Something for everyone perhaps, but I think what it has shown is that when Nick is good he is brilliant and can really enthuse you, when Chris is good he is competent but dull. I would much rather go with the former.

Campaign veterans for truth – is Huhne americanising politics?

huhnecampaign.jpgI ask this question after reading in The Guardian about the leadership debate on The Politics Show followed shortly by an article about New York firefighters opposing Rudy Giuliani’s bid for the Republican presidential nomination.

Where I’m coming from is this. American politics, from the eyes of those of us across the Atlantic, is characterised by relentless negative attacks on your opponent and finding the slightest wrongdoing or policy weakness, exaggerating it massively and then spending thousands running negative campaigns attacking your opponent on those handful of issues. These attacks are either mounted directly by your opposing candidate or by some new organisation set up by ‘interested parties’ who oppose your election, such as the Swift Boat Veterans for Truth who tried to undermine John Kerry’s presidential bid by claiming that he was lying about his Vietnam record.

OK, so Chris Huhne’s criticisms of Nick Clegg are not quite in that league, far from it, but what is happening in the Liberal Democrat leadership campaign is far more negative than we have seen before, and is something that even the other parties have stopped doing in their leadership elections (when they bother to have them). It is one thing to question your opponent on their views and to challenge them on their record, but to send a briefing to ITV which contains distortions to try and brief against your opponent is underhand. Still, it has had the unintended consequence of making many people who watched the programme ring up the Clegg Campaign to offer their help and support.

I accept that negative campaigning is a standard part of electioneering, whether people like it or not. All opinion polls will tell you that the public don’t like punch and judy politics and they don’t like negative campaigning, but the reason why parties do it is a mixture of hotheadedness and the fact that negative campaigning usually works. Actually, that is a simplification. Negative campaigning works when what you are saying is reasonable and you are drawing parallels between what you say and what they say. But to distort your opponent’s views, tell people he is lying and then simply barrack them on national TV does not, in my view, come within the bounds of being reasonable. Particularly when that opponent is in your own party. If Nick is elected leader, and if the other political parties (as I suspect they will) use the ‘Calamity Clegg’ line against him, then Chris will have seriously undermined the party as a whole and not just Nick Clegg.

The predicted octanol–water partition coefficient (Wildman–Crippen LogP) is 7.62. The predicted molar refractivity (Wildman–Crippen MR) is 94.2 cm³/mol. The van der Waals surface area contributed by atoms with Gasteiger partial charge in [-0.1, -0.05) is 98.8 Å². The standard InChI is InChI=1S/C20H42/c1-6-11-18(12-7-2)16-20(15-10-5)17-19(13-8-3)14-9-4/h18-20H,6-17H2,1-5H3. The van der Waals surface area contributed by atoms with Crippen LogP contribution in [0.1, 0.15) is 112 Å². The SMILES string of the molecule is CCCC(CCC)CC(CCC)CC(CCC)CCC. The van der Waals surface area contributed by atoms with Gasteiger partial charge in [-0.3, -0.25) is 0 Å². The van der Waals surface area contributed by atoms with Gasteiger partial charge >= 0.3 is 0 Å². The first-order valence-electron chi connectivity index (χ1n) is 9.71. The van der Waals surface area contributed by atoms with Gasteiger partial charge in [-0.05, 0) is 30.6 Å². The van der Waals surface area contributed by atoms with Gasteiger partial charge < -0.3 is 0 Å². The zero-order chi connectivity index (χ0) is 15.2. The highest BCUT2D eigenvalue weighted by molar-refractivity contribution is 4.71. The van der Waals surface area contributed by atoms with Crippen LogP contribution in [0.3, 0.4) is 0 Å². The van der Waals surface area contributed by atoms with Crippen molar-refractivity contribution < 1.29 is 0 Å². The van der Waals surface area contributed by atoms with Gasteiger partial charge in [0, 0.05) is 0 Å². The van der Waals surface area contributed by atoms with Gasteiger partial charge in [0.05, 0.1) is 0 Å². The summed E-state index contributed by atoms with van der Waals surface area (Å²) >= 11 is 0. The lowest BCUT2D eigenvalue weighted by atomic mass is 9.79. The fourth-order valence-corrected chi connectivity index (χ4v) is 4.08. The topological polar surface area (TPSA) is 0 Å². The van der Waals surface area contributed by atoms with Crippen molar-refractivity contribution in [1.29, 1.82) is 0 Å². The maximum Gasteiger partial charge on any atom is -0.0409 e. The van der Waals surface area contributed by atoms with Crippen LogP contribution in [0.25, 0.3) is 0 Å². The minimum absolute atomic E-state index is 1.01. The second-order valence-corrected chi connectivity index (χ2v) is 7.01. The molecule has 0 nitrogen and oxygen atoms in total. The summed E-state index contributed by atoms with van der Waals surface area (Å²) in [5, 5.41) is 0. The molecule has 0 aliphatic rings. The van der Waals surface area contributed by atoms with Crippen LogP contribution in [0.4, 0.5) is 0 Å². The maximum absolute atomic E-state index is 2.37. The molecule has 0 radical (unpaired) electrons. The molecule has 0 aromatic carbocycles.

513kv2rcwpl_ss500_.jpgThe reason I ask the question in the title of my post though is because that is how I feel about it. It struck me when I read the Guardian that there were clear parallels, but I am unsure as to whether it is an exaggeration to say that the Huhne campaign is adopting American campaign techniques or not. Another thing I’ll throw in though is that Chris Huhne bought me the book “Buck Up, Suck Up and Come Back When you Foul Up“, when I worked for him, which perhaps could give some validity to my question. This book by James Carville and Paul Bergala covering Bill Clinton’s campaign techniques is interesting and yes, there are useful things in it, but whether we want to adopt that way of campaigning is something I have major doubts over.

My final comment on the Politics Show debate though is purely a personal gripe. I wish politicians wouldn’t use the phrase ‘flip-flop’ to describe an opponents political views. It is yet another Americanism that came over here following the Bush versus Kerry presidential contest, and I just hate the phrase. It says nothing and just annoys me. Nothing rational I know, but a personal feeling.

GUARDIAN: New York firefighters to oppose Giuliani

N.B. Thanks to Nich Starling who I hope won’t mind me stealing his alternative Chris Huhne logo.

More on those European selections

It’s starting to feel as though a huge tidal wave has been unleashed. You get lots of people being cagey about the Lib Dem European candidate selections, and then suddenly when the result is known everyone has an opinion. The best of them so far is from James Graham, who explains some of the problems with the selection process, but also clarifies the gender balance situation very well.

Firstly, on a positive note I am really pleased to see some the results of some selections, particularly Ed Maxfield in the East Midlands who has come second on their list and now looks a good bet to be the next Liberal Democrat MEP for that region. I first knew Ed when we were activists in the East Midlands (he as the regional campaigns officer and me as a councillor in Derby), we both then ended up in Hampshire (he as county campaigns officer and me as constituency organiser for Eastleigh) and then have remained friends ever since. Ed is down to earth and personable, a great campaigner, but also has some very strong views on the way Europe and politics generally work.